In 1901, Archibald was appointed as a staff member at the Royal Victoria Hospital Department of Surgical Pathology. However, soon after he entered this position, the surgeon began to develop a cough, lose weight and experience fatigue. These symptoms were confirmed to be as a result of tuberculosis by the hospital's Chief of Medicine, and Archibald moved to the Adirondack Cottage Sanitarium in upstate New York to experience a change of climate. The surgeon returned to Canada upon his recovery, and in 1904 was appointed to the Royal Victoria Hospital's Department of Surgery. The same year, Archibald married Agnes Maud Black Barron. The head of that Department, a Dr. Ruddick, encouraged Archibald to develop the new practices he had learned during his time in Europe, and his work in this field has led to many dubbing him Canada's first neurosurgeon. In 1908, Archibald published Surgical Affection and Wounds of the Head, a monograph that was at the time considered to be the most comprehensive text on the subject.
Research, education and later years
Archibald's work in investigating the disease of pancreatitis led to the development of the sphincterotomy, a procedure still in use today. His earlier experience with tuberculosis prompted him to look beyond neurosurgery into other areas of the body, and his work in fighting tuberculosis led to the refining of thoracic surgery. When World War I began, Archibald went with the Third Canadian General Hospital to France, where he was able to apply his experience in combating the disease to the patients he encountered on the war front. The surgeon was also greatly interested in the education of new surgeons, and believed that the standard of doctor education had been declining, leaving incapable surgeons to perform procedures. Archibald returned to McGill University, this time as a staff member in the Department of Surgery, and revitalised it following almost thirty years of stagnation. In 1929, he served as a member of the first Royal College of Surgeons of Canada Examining Board in Surgery, and after becoming President of the American Surgical Association in 1935, made a speech entitled Higher Degrees in the Profession of Surgery, triggering the formation of the American Board of Surgery. He was also considered a key influence in the surgical education of Norman Bethune, however he reportedly disapproved of Bethune and his actions. Additionally, he was a mentor to Wilder Penfield, another famous physician who worked at the Royal Victoria Hospital.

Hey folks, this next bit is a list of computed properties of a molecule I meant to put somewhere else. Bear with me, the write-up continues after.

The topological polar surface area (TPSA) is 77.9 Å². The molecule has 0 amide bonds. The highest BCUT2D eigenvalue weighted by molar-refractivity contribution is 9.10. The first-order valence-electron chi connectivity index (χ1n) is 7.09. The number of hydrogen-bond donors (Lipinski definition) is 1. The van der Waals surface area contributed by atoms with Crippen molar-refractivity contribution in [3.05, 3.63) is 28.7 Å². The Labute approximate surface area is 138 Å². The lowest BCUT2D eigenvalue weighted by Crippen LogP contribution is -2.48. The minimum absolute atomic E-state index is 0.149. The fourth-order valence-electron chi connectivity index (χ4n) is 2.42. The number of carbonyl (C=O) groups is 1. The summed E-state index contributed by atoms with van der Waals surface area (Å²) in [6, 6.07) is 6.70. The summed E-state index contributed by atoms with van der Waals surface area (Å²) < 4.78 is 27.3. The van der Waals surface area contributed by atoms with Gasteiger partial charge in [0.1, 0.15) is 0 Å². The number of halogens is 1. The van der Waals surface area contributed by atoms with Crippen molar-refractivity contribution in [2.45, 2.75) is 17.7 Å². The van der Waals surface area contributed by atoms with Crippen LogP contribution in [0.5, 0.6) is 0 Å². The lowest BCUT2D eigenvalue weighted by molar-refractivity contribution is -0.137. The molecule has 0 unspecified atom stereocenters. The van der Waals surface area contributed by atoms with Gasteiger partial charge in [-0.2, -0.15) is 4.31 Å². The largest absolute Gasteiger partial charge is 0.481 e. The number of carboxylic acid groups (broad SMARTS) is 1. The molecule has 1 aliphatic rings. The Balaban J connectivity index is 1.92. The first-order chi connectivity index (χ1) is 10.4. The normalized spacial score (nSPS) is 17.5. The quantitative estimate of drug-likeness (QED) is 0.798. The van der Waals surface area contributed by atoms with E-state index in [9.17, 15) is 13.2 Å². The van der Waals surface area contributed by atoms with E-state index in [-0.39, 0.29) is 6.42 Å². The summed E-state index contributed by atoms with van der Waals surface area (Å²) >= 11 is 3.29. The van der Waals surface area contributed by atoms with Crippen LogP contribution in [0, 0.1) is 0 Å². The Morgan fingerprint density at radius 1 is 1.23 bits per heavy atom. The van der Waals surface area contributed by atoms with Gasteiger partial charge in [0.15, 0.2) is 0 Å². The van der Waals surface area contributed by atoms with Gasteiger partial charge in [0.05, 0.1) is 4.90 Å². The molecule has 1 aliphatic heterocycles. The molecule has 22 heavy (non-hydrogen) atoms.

Archibald died on December 17, 1945 in Montreal. By the end of his life, the surgeon had been bestowed the Trudeau Medal of the National Tuberculosis Association and the Boston Surgical Society's Bigelow Medal. He was an Honorary Fellow of the Royal Australasian College of Surgeons, an Honorary Fellow of the Royal College of Surgeons of England and the recipient of an honorary Doctor of Medicine by the University of Paris. Archibald had published several scholarly papers on his experiences and research, including Observations upon shock, with particular reference to the condition as seen in war surgery (1917), A note upon the employment of blood transfusion in war surgery (1916), Further data concerning the experimental production of pancreatitis (1921) and A brief survey of some experiences in the surgery of the present war (1916). However, despite the mental demands of his profession, Archibald was described in his obituary as being "a... distressingly absent-minded character".